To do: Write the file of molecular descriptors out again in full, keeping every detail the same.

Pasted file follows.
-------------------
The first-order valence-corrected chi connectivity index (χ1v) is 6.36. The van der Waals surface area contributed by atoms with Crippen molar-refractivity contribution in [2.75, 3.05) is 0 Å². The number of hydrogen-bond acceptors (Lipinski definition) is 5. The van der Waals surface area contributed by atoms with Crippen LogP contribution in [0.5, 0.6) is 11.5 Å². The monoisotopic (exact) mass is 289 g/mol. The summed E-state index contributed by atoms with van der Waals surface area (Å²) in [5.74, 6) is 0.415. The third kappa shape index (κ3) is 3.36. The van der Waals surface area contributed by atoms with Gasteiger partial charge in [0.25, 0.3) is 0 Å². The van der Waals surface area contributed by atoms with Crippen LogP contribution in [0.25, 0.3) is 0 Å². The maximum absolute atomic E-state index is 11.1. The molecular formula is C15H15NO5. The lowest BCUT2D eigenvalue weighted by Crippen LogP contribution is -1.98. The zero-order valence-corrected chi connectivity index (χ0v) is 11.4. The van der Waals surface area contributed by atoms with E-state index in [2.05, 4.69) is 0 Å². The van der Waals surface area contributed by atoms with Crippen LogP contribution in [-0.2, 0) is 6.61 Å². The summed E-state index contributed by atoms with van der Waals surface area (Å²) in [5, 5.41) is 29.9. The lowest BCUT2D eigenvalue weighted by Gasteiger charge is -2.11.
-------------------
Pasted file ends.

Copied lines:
The first-order valence-corrected chi connectivity index (χ1v) is 6.36. The van der Waals surface area contributed by atoms with Crippen molar-refractivity contribution in [2.75, 3.05) is 0 Å². The number of hydrogen-bond acceptors (Lipinski definition) is 5. The van der Waals surface area contributed by atoms with Crippen LogP contribution in [0.5, 0.6) is 11.5 Å². The monoisotopic (exact) mass is 289 g/mol. The summed E-state index contributed by atoms with van der Waals surface area (Å²) in [5.74, 6) is 0.415. The third kappa shape index (κ3) is 3.36. The van der Waals surface area contributed by atoms with Gasteiger partial charge in [0.25, 0.3) is 0 Å². The van der Waals surface area contributed by atoms with Crippen LogP contribution in [0.25, 0.3) is 0 Å². The maximum absolute atomic E-state index is 11.1. The molecular formula is C15H15NO5. The lowest BCUT2D eigenvalue weighted by Crippen LogP contribution is -1.98. The zero-order valence-corrected chi connectivity index (χ0v) is 11.4. The van der Waals surface area contributed by atoms with E-state index in [2.05, 4.69) is 0 Å². The van der Waals surface area contributed by atoms with Crippen LogP contribution in [-0.2, 0) is 6.61 Å². The summed E-state index contributed by atoms with van der Waals surface area (Å²) in [5, 5.41) is 29.9. The lowest BCUT2D eigenvalue weighted by Gasteiger charge is -2.11.